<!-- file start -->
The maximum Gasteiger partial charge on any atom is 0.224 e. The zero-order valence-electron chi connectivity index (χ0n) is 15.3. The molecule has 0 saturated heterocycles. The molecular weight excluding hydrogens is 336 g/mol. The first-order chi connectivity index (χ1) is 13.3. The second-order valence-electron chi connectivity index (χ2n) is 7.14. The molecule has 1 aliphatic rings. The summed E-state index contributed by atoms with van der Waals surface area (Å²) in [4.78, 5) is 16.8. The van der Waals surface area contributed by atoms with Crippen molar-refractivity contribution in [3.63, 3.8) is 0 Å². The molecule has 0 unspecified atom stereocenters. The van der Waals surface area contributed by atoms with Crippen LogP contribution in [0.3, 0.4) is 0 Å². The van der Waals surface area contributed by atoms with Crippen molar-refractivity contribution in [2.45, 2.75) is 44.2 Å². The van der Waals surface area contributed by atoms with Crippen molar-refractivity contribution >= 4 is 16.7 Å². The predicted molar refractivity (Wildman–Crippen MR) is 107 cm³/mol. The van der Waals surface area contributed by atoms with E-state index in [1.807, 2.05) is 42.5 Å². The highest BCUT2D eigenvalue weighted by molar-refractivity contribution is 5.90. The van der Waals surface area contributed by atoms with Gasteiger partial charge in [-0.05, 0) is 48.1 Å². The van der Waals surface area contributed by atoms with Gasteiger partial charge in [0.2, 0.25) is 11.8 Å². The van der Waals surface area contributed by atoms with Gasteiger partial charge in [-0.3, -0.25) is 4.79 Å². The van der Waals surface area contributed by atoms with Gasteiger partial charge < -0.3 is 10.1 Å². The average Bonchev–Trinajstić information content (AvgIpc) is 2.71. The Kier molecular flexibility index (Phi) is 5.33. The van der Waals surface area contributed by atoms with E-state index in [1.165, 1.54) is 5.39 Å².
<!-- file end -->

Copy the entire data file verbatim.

The maximum Gasteiger partial charge on any atom is 0.224 e. The zero-order valence-electron chi connectivity index (χ0n) is 15.3. The molecule has 0 saturated heterocycles. The molecular weight excluding hydrogens is 336 g/mol. The first-order chi connectivity index (χ1) is 13.3. The second-order valence-electron chi connectivity index (χ2n) is 7.14. The molecule has 1 aliphatic rings. The summed E-state index contributed by atoms with van der Waals surface area (Å²) in [4.78, 5) is 16.8. The van der Waals surface area contributed by atoms with Crippen molar-refractivity contribution in [3.63, 3.8) is 0 Å². The molecule has 0 unspecified atom stereocenters. The van der Waals surface area contributed by atoms with Crippen LogP contribution in [0.3, 0.4) is 0 Å². The van der Waals surface area contributed by atoms with Crippen molar-refractivity contribution in [2.45, 2.75) is 44.2 Å². The van der Waals surface area contributed by atoms with Crippen molar-refractivity contribution >= 4 is 16.7 Å². The predicted molar refractivity (Wildman–Crippen MR) is 107 cm³/mol. The van der Waals surface area contributed by atoms with E-state index in [1.807, 2.05) is 42.5 Å². The highest BCUT2D eigenvalue weighted by molar-refractivity contribution is 5.90. The van der Waals surface area contributed by atoms with Gasteiger partial charge in [-0.05, 0) is 48.1 Å². The van der Waals surface area contributed by atoms with Gasteiger partial charge in [0.2, 0.25) is 11.8 Å². The van der Waals surface area contributed by atoms with Gasteiger partial charge in [-0.3, -0.25) is 4.79 Å². The van der Waals surface area contributed by atoms with Gasteiger partial charge < -0.3 is 10.1 Å². The average Bonchev–Trinajstić information content (AvgIpc) is 2.71. The Kier molecular flexibility index (Phi) is 5.33. The van der Waals surface area contributed by atoms with E-state index in [1.165, 1.54) is 5.39 Å².